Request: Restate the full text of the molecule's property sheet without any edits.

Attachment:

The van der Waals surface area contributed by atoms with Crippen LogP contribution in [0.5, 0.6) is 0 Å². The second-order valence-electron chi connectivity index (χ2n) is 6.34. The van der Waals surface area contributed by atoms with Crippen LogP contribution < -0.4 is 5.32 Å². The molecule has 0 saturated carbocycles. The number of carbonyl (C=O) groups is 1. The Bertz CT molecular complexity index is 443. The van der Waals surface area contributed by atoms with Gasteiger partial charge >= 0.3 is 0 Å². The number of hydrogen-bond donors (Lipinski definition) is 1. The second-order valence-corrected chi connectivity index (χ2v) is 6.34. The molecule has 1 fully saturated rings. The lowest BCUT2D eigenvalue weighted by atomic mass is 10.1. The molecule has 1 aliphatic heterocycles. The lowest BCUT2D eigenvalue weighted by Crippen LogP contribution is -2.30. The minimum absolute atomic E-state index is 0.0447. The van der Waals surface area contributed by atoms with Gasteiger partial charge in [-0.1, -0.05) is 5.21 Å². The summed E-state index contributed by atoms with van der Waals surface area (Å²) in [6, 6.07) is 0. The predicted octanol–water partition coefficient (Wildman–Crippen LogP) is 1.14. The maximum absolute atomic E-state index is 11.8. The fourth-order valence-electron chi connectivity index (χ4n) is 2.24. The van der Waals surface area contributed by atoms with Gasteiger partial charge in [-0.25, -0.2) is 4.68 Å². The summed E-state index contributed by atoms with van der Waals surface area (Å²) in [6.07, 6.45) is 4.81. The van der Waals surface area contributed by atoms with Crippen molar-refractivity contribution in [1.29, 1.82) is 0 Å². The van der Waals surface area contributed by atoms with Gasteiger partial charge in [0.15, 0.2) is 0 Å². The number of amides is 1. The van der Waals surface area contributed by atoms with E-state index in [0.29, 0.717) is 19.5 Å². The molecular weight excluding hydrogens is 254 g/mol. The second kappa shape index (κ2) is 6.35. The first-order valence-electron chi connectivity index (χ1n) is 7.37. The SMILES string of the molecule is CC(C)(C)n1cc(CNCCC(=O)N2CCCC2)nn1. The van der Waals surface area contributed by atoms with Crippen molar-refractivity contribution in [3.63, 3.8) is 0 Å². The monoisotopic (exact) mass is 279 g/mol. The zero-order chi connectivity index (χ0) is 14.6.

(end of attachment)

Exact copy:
The van der Waals surface area contributed by atoms with Crippen LogP contribution in [0.5, 0.6) is 0 Å². The second-order valence-electron chi connectivity index (χ2n) is 6.34. The van der Waals surface area contributed by atoms with Crippen LogP contribution < -0.4 is 5.32 Å². The molecule has 0 saturated carbocycles. The number of carbonyl (C=O) groups is 1. The Bertz CT molecular complexity index is 443. The van der Waals surface area contributed by atoms with Gasteiger partial charge >= 0.3 is 0 Å². The number of hydrogen-bond donors (Lipinski definition) is 1. The second-order valence-corrected chi connectivity index (χ2v) is 6.34. The molecule has 1 fully saturated rings. The lowest BCUT2D eigenvalue weighted by atomic mass is 10.1. The molecule has 1 aliphatic heterocycles. The lowest BCUT2D eigenvalue weighted by Crippen LogP contribution is -2.30. The minimum absolute atomic E-state index is 0.0447. The van der Waals surface area contributed by atoms with Gasteiger partial charge in [-0.1, -0.05) is 5.21 Å². The summed E-state index contributed by atoms with van der Waals surface area (Å²) in [6, 6.07) is 0. The predicted octanol–water partition coefficient (Wildman–Crippen LogP) is 1.14. The maximum absolute atomic E-state index is 11.8. The fourth-order valence-electron chi connectivity index (χ4n) is 2.24. The van der Waals surface area contributed by atoms with Gasteiger partial charge in [-0.25, -0.2) is 4.68 Å². The summed E-state index contributed by atoms with van der Waals surface area (Å²) in [6.07, 6.45) is 4.81. The van der Waals surface area contributed by atoms with Crippen molar-refractivity contribution in [1.29, 1.82) is 0 Å². The van der Waals surface area contributed by atoms with Gasteiger partial charge in [0.15, 0.2) is 0 Å². The number of amides is 1. The van der Waals surface area contributed by atoms with E-state index in [0.29, 0.717) is 19.5 Å². The molecular weight excluding hydrogens is 254 g/mol. The second kappa shape index (κ2) is 6.35. The first-order valence-electron chi connectivity index (χ1n) is 7.37. The SMILES string of the molecule is CC(C)(C)n1cc(CNCCC(=O)N2CCCC2)nn1. The van der Waals surface area contributed by atoms with Crippen molar-refractivity contribution in [3.63, 3.8) is 0 Å². The monoisotopic (exact) mass is 279 g/mol. The zero-order chi connectivity index (χ0) is 14.6.